Dr Nikita Vanderbyl

My Bed by Tracey Emin

I’m looking at a dishevelled bed by itself in a gallery space. Surrounded by detritus and carefully placed pieces of rubbish (cigarette packets, boxes, wrappers, tissues, newspaper, and empty vodka bottles, a fluffy white stuffed toy dog, a razor, and a used condom) it is not a neat bed. A little round stool next to the bed holds a glass dish, polaroid photographs and other haphazardly assembled items. The collection of messy objects hugs the edge of the wooden bed frame on a fluffy blue carpet, which also looks like it has seen heavy use. The bed and its white sheets are free of the collected flotsam and jetsam but reveal other signs of life: stockings, underwear a towel and, on the floor nearby, a chained suitcase.

Each item has been placed exactly as the artist herself placed it while residing in the bed for several days. Nothing orbits far from this heady mix but the viewer, I expect can walk around and look into the bed from all sides.

I am looking at Tracey Emin’s My Bed (1998) in a photograph on my browser. I have found several hi-resolution images which show its display in galleries. Part of me is grateful not to see it in person. Am I that put off by the messiness of Emin’s private display? I feel an uneasiness about the visceral nature of the work. It’s so exposed and as a viewer, I too feel overly visible in my looking.

Look at My bed

Our public selves, like a social media selves, are the neat and polished personages we want to show the world. Our private selves are messy, unkempt and often higgeldy-piggeldy (to borrow a recent phrase from Madeleine Dore). Emin’s My Bed shows us the raw and personal chaos behind the curtain by placing something so private in public view. It’s private but it is personal? Assembling the bed she shared with intimate partners—smoking, drinking and having sex—in a gallery space brings us the unsansitised bedroom, far from the Instagram-worthy neat linen backdrops we might aspire to.

Tracey Emin’s private life has always been central to her art practice, which includes the feminised art of embroidery. In Everyone I Have Ever Slept With 1963-1995 she embroidered 102 names onto a tent. Audiences giggled as they went in to read the names and came out thinking about everyone they’d ever slept with.1 Emin’s other work looks closely at the intimate details of a life that other people would bury. One reviewer called her life ‘sordid’2 but this has the ring of a critic unprepared to look at what is right before them. More recently, Emin has used social media to further blur the boundaries between art and life.

Emin’s life might be better described as traumatic, rather than sordid. American critic R J Preece lists what he thinks are the elements of a sordid life in his review from 1999. You may well be familiar with the hurdles Emin has overcome in her life, or you can read them listed by Preece like some kind of exotic discovery (do so with a warning). I am curious to see if I can look at (and discuss) her work without resorting to this laundry list.

Emin’s career has always raised questions about what is art and what is life. The private nature of her chosen subject, which is after all the events of her life, are rendered accessible in ways that shocked viewers in the 1990s and 2000s. Her working-class upbringing in Margate, South London, set her at odds with the artworld in many ways. Or as John Molynoux suggested in International Socialism: ‘She makes no attempt to engage in ‘intellectual art speak’ but sticks to unaffected everyday language. This is highly unusual in the art world, the ethos of which is very upper class’. While poverty stricken as a child she still created dolls houses from cardboard, and crafting something meaningful from the materials at hand is also exactly what My Bed does.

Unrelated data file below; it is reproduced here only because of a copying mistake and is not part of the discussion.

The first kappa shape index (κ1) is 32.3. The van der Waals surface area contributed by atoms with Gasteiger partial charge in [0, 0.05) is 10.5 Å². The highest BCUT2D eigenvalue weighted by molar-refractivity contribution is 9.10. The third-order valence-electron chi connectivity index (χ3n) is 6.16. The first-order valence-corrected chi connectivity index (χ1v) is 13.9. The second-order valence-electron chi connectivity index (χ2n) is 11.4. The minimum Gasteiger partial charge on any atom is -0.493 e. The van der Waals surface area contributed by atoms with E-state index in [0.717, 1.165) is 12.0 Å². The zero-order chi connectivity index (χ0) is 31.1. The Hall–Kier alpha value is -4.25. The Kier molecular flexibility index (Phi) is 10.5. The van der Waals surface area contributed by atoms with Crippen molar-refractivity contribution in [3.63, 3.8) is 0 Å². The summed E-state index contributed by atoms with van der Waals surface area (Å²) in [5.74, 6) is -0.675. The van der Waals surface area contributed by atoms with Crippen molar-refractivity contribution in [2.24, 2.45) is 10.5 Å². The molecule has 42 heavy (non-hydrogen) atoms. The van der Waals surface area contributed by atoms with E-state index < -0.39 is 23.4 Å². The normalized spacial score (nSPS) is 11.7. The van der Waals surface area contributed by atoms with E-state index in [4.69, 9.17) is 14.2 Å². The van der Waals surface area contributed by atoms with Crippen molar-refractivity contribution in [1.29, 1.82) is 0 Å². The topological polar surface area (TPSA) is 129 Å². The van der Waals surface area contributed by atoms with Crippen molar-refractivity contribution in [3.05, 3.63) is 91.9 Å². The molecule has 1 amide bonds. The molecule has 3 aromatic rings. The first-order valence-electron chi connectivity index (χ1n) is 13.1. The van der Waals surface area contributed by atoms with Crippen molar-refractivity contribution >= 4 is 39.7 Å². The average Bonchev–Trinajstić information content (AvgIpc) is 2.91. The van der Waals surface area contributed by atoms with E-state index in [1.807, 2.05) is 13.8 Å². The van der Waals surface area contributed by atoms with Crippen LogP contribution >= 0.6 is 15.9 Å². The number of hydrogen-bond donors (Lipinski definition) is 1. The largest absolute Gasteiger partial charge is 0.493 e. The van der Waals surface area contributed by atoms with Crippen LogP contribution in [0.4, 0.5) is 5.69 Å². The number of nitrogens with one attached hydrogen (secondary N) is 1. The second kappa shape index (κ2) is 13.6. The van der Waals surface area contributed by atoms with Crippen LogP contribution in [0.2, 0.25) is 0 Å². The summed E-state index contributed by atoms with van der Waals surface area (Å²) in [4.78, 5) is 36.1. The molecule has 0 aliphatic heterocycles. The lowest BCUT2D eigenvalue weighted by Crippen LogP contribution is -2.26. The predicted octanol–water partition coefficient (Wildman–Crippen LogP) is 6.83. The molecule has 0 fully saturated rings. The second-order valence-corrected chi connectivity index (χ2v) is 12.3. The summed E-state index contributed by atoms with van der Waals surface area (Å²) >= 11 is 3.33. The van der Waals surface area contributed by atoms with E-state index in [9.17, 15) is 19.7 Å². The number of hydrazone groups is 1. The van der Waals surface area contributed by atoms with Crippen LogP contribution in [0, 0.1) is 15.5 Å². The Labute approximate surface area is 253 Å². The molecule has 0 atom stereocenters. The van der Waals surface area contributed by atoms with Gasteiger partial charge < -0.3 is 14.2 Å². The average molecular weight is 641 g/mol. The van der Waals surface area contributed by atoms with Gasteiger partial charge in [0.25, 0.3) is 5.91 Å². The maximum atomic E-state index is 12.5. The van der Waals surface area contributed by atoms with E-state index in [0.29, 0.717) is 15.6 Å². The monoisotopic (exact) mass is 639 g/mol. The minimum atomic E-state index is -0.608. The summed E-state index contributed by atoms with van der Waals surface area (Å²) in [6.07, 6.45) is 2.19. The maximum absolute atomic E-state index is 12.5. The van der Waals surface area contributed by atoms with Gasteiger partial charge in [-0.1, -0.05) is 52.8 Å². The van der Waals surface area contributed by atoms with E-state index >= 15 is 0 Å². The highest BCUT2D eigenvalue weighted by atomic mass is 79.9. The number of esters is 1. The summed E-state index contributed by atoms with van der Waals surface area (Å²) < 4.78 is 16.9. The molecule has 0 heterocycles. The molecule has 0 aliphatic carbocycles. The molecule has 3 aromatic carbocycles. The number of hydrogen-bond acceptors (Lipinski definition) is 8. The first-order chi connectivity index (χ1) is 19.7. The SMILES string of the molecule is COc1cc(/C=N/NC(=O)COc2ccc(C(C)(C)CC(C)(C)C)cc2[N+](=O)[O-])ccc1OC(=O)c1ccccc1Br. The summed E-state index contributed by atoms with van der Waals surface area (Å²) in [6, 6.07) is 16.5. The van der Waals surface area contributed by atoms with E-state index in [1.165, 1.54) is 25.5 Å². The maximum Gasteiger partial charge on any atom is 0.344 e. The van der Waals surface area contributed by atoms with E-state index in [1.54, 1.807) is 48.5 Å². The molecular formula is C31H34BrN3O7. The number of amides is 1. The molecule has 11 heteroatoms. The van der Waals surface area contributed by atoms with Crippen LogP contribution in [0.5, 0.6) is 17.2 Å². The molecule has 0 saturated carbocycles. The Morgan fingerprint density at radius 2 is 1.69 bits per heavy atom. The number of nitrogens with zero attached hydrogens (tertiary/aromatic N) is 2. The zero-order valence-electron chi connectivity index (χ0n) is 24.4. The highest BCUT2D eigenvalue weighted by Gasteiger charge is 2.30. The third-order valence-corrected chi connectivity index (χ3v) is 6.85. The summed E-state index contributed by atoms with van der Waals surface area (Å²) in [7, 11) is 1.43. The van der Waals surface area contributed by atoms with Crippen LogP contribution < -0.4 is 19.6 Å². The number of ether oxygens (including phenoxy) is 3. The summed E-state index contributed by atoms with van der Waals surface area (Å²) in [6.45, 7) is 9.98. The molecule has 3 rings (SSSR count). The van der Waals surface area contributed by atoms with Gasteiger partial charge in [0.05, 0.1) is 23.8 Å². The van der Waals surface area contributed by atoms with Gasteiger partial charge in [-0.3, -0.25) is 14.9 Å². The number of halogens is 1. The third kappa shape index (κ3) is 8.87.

A woman’s world

Perhaps it was the openness about her sexual exploits, or the casualness with which she showed her body’s fluids in a hallowed gallery space. Perhaps it was Emin’s behaviour, her demanding presence, which made My Bed a controversial artwork from the get go and earned Emin the title of Brit-celebrity bad girl.

First exhibited in 1998 in Tokyo at the Sagacho Exhibition Hall and then at the Lehmann Maupin Gallery in New York in 1999, where R J Reece wrote the above review of it. This work became Emin’s most well-known when it was exhibited at the Tate Britain the same year and earned her the Turner Prize nomination. A huge amount of media attention followed and her celebrity grew from this profile as one of the Young British Artists, often just referred to as the YBAs. This group, which includes Damien Hirst, Liam Gililck and Sarah Lucas, started exhibiting in the 1980s and were supported and collected by advertising mogul and gallerist Charles Saatchi. My Bed was purchased by Saatchi at the Lehmann Gallery and apparently displayed in his home, in a special room as well as in his gallery. Emin now denies vehemently she was a YBA.3 Instead of conceptualism or minimalism, she nominated expressionism as her major influence.4

My Bed as it was displayed in New York in 1998. Image via Lehmann Maupin's website.

Originally inspired by a depressive episode, the artwork included a hand woven noose.

I had a kind of mini nervous breakdown in my very small flat and didn’t get out of bed for four days. And when I did finally get out of bed, I was so thirsty I made my way to the kitchen crawling along the floor. My flat was in a real mess- everything everywhere, dirty washing, filthy cabinets, the bathroom really dirty, everything in a really bad state. I crawled across the floor, pulled myself up on the sink to get some water, and made my way back to my bedroom, and as I did I looked at my bedroom and thought, ‘Oh, my God. What if I’d died and they found me here?’ And then I thought, ‘What if here wasn’t here? What if I took out this bed-with all its detritus, with all the bottles, the shitty sheets, the vomit stains, the used condoms, the dirty underwear, the old newspapers- what if I took all of that out of this bedroom and placed it into a white space? How would it look then?’ And at that moment I saw it, and it looked fucking brilliant. And I thought, this wouldn’t be the worst place for me to die; this is a beautiful place that’s kept me alive. And then I took everything out of my bedroom and made it into an installation. And when I put it into the white space, for some people it became quite shocking. But I just thought it looked like a damsel in distress, like a woman fainting or something, needing to be helped.5